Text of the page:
Wednesday, October 11, 2017

Nigeria: That October 1 Hate Speech

By Steve Nwosu
If I say President Muhammadu Buhari’s October 1 speech was pre-recorded, that could amount to “hate speech’. Especially, as I have no documentary evidence. So, I’ll not say what I think.
*President Buhari
Similarly, if I say the Independence Day broadcast is the second hate speech I’ve heard from the president in a space of 40 days, I would also be incorrect. Especially as the details of what constitutes a ‘hate speech’ is increasingly looking like the proverbial Malawian constitution of Kamuzu Banda’s. It is whatever they tell us is the law that we accept as the law.
So, I’ll only recall that, after being away for 103 days, President Buhari returned to deliver one angry-speech (where he berated us for behaving badly, especially on the social media, while he was away), and that about 40 days later, he delivered yet another one (where he took Igbo leaders and elders to the cleaners, over the Indigenous Peoples of Biafra (IPOB)).
Yes, PMB makes “anger-speech”, not “hate-speech”.
In August, he not only addressed us as “My dear citizens” (a reminder that we could well be subjects of an Imperial Majesty), he also accused us of crossing the ‘red line’ – a line which we did not know who drew it, or when it was drawn.
Well, PMB then went ahead to draw a new line; he called it ‘hate speech’.
Till this day, we’re still waiting for the DSS, the Defence Headquarters, the Ministry of the Interior or the Attorney-General to give us a breakdown of what does (and what does not) constitute a ‘hate speech’.
In the same August broadcast, PMB regaled us with the ‘tales by moonlight’ story of how, as far back as 2003, he and Dim Chukwuemeka Odumegwu-Ojukwu (who, by the way, is in no position to corroborate the story) met in Daura (over two days) and decided the fate of us 170 million Nigerians – vis-à-vis the non-negotiability of Nigeria’s unity. It was PMB’s barely concealed resolve not to address whatever was hurting IPOB and the Igbo in Nigeria.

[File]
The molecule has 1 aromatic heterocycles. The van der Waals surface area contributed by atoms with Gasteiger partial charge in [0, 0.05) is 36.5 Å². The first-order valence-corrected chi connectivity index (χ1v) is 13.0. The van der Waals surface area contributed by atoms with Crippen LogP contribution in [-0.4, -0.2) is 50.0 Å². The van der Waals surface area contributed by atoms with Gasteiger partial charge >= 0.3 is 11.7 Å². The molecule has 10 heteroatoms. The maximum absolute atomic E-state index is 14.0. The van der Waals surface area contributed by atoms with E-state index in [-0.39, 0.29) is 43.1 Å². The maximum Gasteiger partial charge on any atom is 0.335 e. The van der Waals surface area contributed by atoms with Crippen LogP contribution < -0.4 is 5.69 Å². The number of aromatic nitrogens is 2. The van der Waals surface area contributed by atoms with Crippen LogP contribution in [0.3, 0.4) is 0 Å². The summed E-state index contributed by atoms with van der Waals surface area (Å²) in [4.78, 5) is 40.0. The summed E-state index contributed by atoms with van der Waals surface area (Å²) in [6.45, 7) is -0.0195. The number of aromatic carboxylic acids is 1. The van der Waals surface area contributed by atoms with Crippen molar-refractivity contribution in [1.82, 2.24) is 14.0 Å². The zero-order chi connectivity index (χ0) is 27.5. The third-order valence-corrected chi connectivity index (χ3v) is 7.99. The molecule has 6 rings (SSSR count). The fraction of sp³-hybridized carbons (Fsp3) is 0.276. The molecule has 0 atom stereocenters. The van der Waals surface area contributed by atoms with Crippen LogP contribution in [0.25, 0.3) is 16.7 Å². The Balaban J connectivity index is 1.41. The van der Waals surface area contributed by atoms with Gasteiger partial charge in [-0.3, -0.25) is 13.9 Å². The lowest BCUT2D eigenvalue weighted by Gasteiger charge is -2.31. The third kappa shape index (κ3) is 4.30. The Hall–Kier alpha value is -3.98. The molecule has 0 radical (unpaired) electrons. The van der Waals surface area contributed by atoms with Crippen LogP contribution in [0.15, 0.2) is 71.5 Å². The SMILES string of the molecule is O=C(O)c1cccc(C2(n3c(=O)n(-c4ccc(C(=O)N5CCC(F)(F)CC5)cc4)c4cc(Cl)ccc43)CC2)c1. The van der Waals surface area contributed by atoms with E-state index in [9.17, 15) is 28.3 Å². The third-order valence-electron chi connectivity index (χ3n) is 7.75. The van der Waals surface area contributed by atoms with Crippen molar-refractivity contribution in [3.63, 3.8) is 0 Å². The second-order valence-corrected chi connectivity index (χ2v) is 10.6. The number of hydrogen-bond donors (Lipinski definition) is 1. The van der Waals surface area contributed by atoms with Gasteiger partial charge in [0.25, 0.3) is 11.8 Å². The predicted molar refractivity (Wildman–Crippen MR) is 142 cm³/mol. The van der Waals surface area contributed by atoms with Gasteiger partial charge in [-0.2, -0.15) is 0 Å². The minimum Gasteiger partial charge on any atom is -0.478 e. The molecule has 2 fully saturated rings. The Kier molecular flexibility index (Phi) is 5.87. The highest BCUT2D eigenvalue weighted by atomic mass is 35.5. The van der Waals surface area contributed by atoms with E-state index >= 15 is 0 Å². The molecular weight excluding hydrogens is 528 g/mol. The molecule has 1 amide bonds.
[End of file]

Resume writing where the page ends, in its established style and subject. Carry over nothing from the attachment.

And when everyone (including the usually stubborn Obasanjo) advised that he needed to discuss with Nnamdi Kanu and IPOB, President Buhari returned to the same podium last Sunday, to restate that he would only address genuine grievances – like Niger Delta militancy (and probably, Boko Haram).
So, IPOB, which is not on record to have ordered the death of any one – nor claimed credit for any deaths, has suddenly become the most dreaded terrorist group in Nigeria – more deadly than the Niger Delta militants, who kidnapped, blew up pipelines and other oil installations and crippled our economy. More deadly than bloo-thirsty herders. Even if the herdsmen (whom we have been ‘ordered’ to stop addressing as ‘Fulani’ herdsmen) wipe out entire villages in Benue and Enugu and Delta states, the narrative from the Presidency deliberately underplays it, as herdsmen/farmers clash.
I always thought a clash was more like a fight – when two parties (or more) engage in violent face-off. I did not know that a situation whereby ‘pastoralists’, without any provocation, invade villages and farmlands, killing everyone in sight (and in cold blood), is also regarded as a ‘clash’. Hmmm! Isn’t it already bad enough that we’ve been forced to accept that these murderers are not Nigerians?
Meanwhile, all Igbo are now dubbed separatists, on the strength of IPOB.
PMB, on October 1, was not satisfied with just dismissing IPOB (and the disquiet in the South East) with a wave of the hand, and, as a friend pointed out last weekend, “refusing to condescend into discussing Biafran agitation”: He lumped all the elders and leaders of the South East together as failures – for having failed to advise their youth. For having failed to tell their children the gory details of the civil war massacre of the Igbo and how the Buhari government would not mind doing it again. Yes, the same details, which successive Nigerian governments have tried to suppress and/or sugar-coat, culminating in the official ban on the teaching of History in our secondary schools. The same gory details that the people of Asaba are commemorating today, 50 years after.
Of course, since we have refused to properly and honestly educate our children, they have now had to rely on grossly skewed folktales to fill the blank spaces – and, in most instances, utterly mis-educating themselves. That is why we have this nostalgic romanticism about Biafra today.
Of course, not all Igbo are followers of Nnamdi Kanu, but all Igbo are agreed on the fact that Nigeria is giving them an unfair deal. So, even if they’re in the minority, a key tenet of democracy is that while the majority have their way, the minority must have their say. So, Mr. President, you must negotiate with Ndigbo. There’s no wishing it away.
*Steve Nwosu, former Editor of Daily Sun, is a Director at the Sun newspapers 

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